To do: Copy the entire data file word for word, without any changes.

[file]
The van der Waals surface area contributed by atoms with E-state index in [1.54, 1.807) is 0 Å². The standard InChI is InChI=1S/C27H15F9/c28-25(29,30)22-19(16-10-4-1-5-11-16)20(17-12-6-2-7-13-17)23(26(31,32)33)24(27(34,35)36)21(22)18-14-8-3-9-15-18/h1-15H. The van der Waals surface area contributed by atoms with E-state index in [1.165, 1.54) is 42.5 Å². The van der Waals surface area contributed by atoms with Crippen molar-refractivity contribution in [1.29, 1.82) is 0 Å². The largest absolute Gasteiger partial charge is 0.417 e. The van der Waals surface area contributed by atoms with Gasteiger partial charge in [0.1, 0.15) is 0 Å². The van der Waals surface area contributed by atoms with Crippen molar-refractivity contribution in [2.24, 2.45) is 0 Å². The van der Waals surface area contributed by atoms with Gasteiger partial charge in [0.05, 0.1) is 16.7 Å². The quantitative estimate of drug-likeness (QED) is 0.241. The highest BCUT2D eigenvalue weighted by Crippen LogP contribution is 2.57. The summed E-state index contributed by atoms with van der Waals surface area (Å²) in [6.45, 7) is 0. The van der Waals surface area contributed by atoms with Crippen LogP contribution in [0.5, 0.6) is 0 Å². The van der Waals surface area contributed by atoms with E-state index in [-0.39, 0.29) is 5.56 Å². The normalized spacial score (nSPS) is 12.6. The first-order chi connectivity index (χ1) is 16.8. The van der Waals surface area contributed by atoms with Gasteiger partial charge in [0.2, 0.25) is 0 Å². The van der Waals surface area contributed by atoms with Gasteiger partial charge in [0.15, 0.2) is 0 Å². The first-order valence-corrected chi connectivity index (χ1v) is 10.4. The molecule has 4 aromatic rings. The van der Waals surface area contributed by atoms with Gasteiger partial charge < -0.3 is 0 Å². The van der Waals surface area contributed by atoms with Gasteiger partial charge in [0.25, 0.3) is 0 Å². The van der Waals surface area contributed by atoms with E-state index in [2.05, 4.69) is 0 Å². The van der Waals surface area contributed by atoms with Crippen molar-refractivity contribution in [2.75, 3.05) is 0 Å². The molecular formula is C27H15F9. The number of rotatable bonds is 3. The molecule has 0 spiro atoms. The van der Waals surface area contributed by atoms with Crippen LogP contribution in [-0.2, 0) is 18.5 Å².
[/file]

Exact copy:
The van der Waals surface area contributed by atoms with E-state index in [1.54, 1.807) is 0 Å². The standard InChI is InChI=1S/C27H15F9/c28-25(29,30)22-19(16-10-4-1-5-11-16)20(17-12-6-2-7-13-17)23(26(31,32)33)24(27(34,35)36)21(22)18-14-8-3-9-15-18/h1-15H. The van der Waals surface area contributed by atoms with E-state index in [1.165, 1.54) is 42.5 Å². The van der Waals surface area contributed by atoms with Crippen molar-refractivity contribution in [1.29, 1.82) is 0 Å². The largest absolute Gasteiger partial charge is 0.417 e. The van der Waals surface area contributed by atoms with Gasteiger partial charge in [0.1, 0.15) is 0 Å². The van der Waals surface area contributed by atoms with Crippen molar-refractivity contribution in [2.24, 2.45) is 0 Å². The van der Waals surface area contributed by atoms with Gasteiger partial charge in [0.05, 0.1) is 16.7 Å². The quantitative estimate of drug-likeness (QED) is 0.241. The highest BCUT2D eigenvalue weighted by Crippen LogP contribution is 2.57. The summed E-state index contributed by atoms with van der Waals surface area (Å²) in [6.45, 7) is 0. The van der Waals surface area contributed by atoms with Crippen LogP contribution in [0.5, 0.6) is 0 Å². The van der Waals surface area contributed by atoms with E-state index in [-0.39, 0.29) is 5.56 Å². The normalized spacial score (nSPS) is 12.6. The first-order chi connectivity index (χ1) is 16.8. The van der Waals surface area contributed by atoms with Gasteiger partial charge in [0.2, 0.25) is 0 Å². The van der Waals surface area contributed by atoms with Gasteiger partial charge in [0.15, 0.2) is 0 Å². The first-order valence-corrected chi connectivity index (χ1v) is 10.4. The molecule has 4 aromatic rings. The van der Waals surface area contributed by atoms with Gasteiger partial charge < -0.3 is 0 Å². The van der Waals surface area contributed by atoms with Gasteiger partial charge in [0.25, 0.3) is 0 Å². The van der Waals surface area contributed by atoms with E-state index in [2.05, 4.69) is 0 Å². The van der Waals surface area contributed by atoms with Crippen molar-refractivity contribution in [2.75, 3.05) is 0 Å². The molecular formula is C27H15F9. The number of rotatable bonds is 3. The molecule has 0 spiro atoms. The van der Waals surface area contributed by atoms with Crippen LogP contribution in [-0.2, 0) is 18.5 Å².